We caught up with Jamie Bunchuck on his return from the Betpak-Dala to get a personal insight to his incredible task:
Jason: Firstly, can you give us a brief explanation about your crossing of the Betpak-Dala?
Jamie: Sure, not a problem. The Betpak-Dala is a place in Kazakhstan that when literally translated means the Unlucky Steppe. It’s an area of land almost as big of Scotland that is entirely uninhabited, with very few people entering it. To the best of my knowledge and research it had never been crossed from its eastern edge to its westerly border with the Sarysu River. I set out to make that first crossing and at the same time to try and run as much of the route as I could. I think the only true way to experience what a place is really like is to actually be there on the ground, on foot.
Jason: What was required of you for training, and what exercises/routines were used to get you in the physical and mental state to run such a brutal task?
Jamie: I trained a fair bit, but not excessively so. The basic principle I operated under was to run two days in a row and then have one off. During the week my average run was usually around seven or eight miles. On the weekend I would do one long run; these began at 20 miles but went up to the mid-thirties for the last few months. The longest I completed was 56 miles from where I live in London to Brighton solo and through the summer heat, which wasn’t all that pleasant!
For my mental state, I’ve already spent quite a bit of time out on expedition in Middle Asia so I kind of knew what I was going to face, which was a complete and utter lack of any form of stimulation, as the ground is completely flat and largely featureless. I think the best training regime I got into for this mental side of the run was actually doing my training runs, which I always did solo and without any music. I think being able to keep your own company for long stretches at a time is a very useful attribute for any type of remote solo running or expeditions. Admittedly all that time alone has addled my head a touch, and the busy stimulation of London life now filters into my brain rather slower than many people care to wait!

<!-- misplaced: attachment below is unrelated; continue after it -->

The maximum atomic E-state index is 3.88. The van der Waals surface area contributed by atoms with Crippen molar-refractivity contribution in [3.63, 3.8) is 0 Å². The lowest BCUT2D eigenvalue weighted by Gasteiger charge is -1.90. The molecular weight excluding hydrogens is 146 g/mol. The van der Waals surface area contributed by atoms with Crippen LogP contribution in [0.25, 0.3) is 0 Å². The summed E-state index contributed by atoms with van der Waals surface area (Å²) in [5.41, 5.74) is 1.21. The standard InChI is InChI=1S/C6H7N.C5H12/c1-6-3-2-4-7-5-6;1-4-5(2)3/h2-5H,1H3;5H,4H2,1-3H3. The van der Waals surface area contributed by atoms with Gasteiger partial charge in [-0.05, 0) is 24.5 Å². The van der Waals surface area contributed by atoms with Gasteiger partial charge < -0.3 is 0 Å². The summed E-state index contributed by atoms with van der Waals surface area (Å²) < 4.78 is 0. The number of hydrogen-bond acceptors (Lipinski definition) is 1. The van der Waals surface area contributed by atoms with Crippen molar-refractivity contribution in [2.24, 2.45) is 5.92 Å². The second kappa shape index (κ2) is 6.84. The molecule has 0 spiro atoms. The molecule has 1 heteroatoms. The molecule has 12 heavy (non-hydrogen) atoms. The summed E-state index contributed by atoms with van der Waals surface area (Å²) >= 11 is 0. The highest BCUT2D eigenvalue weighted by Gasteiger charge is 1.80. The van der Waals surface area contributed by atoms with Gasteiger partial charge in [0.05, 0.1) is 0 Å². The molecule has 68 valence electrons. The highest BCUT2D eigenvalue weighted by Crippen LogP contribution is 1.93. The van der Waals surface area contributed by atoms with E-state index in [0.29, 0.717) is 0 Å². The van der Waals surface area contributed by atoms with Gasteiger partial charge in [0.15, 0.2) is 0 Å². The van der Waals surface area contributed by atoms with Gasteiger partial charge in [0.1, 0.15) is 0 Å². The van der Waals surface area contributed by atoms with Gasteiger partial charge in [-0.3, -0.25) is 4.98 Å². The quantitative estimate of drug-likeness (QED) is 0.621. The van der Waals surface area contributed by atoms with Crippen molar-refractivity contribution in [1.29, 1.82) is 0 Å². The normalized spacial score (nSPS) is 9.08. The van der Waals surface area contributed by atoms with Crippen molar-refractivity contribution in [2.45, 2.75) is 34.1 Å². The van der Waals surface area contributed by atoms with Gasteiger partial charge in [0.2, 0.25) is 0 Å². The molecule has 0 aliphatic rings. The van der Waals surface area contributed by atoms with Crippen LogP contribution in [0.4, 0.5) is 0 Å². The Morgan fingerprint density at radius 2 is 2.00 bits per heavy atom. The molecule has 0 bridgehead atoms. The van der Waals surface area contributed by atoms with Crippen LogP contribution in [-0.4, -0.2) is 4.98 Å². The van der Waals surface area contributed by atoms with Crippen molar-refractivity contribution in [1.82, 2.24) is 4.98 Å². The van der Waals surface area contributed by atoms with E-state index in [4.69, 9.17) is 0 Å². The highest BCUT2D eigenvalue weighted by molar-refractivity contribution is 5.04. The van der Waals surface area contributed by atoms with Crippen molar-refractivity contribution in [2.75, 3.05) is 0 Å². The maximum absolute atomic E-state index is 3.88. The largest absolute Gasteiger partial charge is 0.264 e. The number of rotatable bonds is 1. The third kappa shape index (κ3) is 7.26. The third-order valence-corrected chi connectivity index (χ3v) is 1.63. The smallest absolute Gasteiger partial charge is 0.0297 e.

Jason: Was there at any point you felt like giving up? What kept you going?
Jamie: I had a shocking day on my fifth back to back marathon. The wind was blasting in my face the whole way and the cloudless sky meant the strong desert sun kept shining into my eyes the whole way. By the last hour my whole body was wracked with shivers, and I had to keep on suppressing the need to vomit, and to stop. The only thing that kept me going was my watch; I’d set it in my head that I had to see out the hour, and I wasn’t going to quit until that minute hand had ticked over to 6pm.
Jason: What encounters did you face on your journey?
Jamie: None with people, but a lot of what they’d left behind. After the Second World War the Betpak-Dala became used quite extensively by the Soviet Army and during my run I passed one of their now abandoned (hopefully non-nuclear) secret military testing facilities. There were nose-cones from abandoned surface to surface rockets everywhere and one building of three metres thick reinforced firebrick had been completely blown apart from the inside out. Whatever they had been testing, it was VERY powerful.